Are you or your kids glued to your smartphones? Do you want to scale back? Apple’s Screen Time feature allows you to see how often you or your kids use the phone, Check Screen time, where you spend your time, and which apps you use the most. To help kick your smartphone habit, you can set up different options to block certain apps or limit the time you spend with them on your iPhone.
In iOS 13, Apple updated Screen Time with some new and improved features. You can now better limit your access to certain content by combining specific apps, app categories, and websites. Your children’s screen time can be viewed as weekly reports with graphs and compared week over week. If you upgrade to iOS 13.3 or higher, you can manage who can contact you or your kids via phone calls, FaceTime, or messages.
If you’re ready to tackle tech addiction, or just keep a closer eye on how much time you spend staring at your phone, here’s how to get started.
What is Screen Time?
Screen Time is Apple’s solution for those of us who want to know how often and when we are using our iPhones and iPads and how much time we spend on certain apps (cough, cough, Instagram). It shows you how long you used your device every day, and which apps you used the most. Plus, it lets you set a limit on how long you want to use your device each day.
Most importantly, Screen Time can help you get the most out of the time you spend on your handheld digital devices, whether that’s on productivity-boosting activities, social connections, or a little entertainment.
The first thing you should know is that Screen Time cannot be synced to your Mac. This means that, while Screen Time is great for tracking activities you can perform on your iPhone or iPad, it won’t help you to organize your productive hours of work (you’ll have to leave that to Timing!)
Screen Time is not a separate app, but a feature that you can activate and control within Settings. To activate Screen Time, simply go into “Settings > Screen Time,” and tap “Turn on Screen Time.”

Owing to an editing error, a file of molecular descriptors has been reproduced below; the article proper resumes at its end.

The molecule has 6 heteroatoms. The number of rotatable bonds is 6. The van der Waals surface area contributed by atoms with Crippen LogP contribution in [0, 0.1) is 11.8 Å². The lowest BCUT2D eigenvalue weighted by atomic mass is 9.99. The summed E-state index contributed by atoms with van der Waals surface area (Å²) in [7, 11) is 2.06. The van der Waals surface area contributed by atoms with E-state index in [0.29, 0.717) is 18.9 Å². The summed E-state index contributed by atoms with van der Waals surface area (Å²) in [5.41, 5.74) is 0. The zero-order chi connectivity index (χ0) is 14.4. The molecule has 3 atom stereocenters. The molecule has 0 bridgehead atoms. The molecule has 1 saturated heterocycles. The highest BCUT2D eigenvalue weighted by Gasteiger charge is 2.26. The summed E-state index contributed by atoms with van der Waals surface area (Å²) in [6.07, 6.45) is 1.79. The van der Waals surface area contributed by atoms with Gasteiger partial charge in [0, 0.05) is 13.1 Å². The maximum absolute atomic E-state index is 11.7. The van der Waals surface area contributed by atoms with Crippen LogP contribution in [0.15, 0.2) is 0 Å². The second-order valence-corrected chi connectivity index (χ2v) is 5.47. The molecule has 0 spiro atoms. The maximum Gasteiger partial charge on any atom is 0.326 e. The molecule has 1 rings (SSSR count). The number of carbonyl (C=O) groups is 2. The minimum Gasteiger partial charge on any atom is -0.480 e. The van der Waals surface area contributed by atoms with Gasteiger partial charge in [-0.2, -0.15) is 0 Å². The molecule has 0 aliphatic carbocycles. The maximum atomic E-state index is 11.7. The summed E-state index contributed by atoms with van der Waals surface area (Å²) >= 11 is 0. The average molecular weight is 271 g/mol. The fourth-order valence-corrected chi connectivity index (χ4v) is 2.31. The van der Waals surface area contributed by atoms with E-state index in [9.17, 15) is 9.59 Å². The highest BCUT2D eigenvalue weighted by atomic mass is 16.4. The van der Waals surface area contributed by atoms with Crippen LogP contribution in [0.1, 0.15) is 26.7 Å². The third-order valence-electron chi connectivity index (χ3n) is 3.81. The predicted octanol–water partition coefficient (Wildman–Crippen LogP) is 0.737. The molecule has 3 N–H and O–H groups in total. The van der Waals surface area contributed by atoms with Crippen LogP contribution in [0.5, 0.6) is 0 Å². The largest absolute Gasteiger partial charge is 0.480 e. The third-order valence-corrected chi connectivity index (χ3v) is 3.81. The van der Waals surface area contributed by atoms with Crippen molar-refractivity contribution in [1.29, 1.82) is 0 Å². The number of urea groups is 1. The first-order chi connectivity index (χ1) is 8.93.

Tap “Continue” and then choose whether you are selecting your own device or your child’s device (one of the best features about Screen Time is that it can help you manage the time your family spends on their iPhones or iPads, which we’ll get to in a little bit).
Usage Tracking on Iphone
Screen Time gives you a weekly report showing how long your kids ( Screen Time) have used their device that week and at what times of day (kids can see this on their device, too).
You can also see what categories of apps (Productivity, Entertainment, etc.) and specific apps (Snapchat) they use the most.
How You Can Use It
Since you can see your own usage info, too, it’s a great conversation starter around balance and goals — for the whole family. Take a look at which apps you’re using most and when, and talk about the whys (why you use it the most) and hows (how you feel after using it).
Figure out if your device is pumping you up or bumming you out. Could you stick to watching only 15 minutes of YouTube per day? Would that help you get your homework done faster or meet other personal goals?
App Limits on iPhone
If your kids are using apps that you’re concerned about (like, they can’t control themselves) you can use App Limits to cut them off after a certain amount of time or on certain days.
You can set App Limits by categories, such as Social Networking or Entertainment, and for specific apps. You can even customize the amount of time for specific apps on particular days.
If you want to limit everything, you can go into App Limits and select All Apps & Categories. Once kids hit their time limit, they can send a request for more time; you can either approve it or not.
How You Can Use it
Ultimately, you want to get kids to manage their own use by themselves, with no tools. If you can get them to set a goal, such as “I want to stick to 30 minutes of Fortnite a day,” they’ll feel great when they reach it.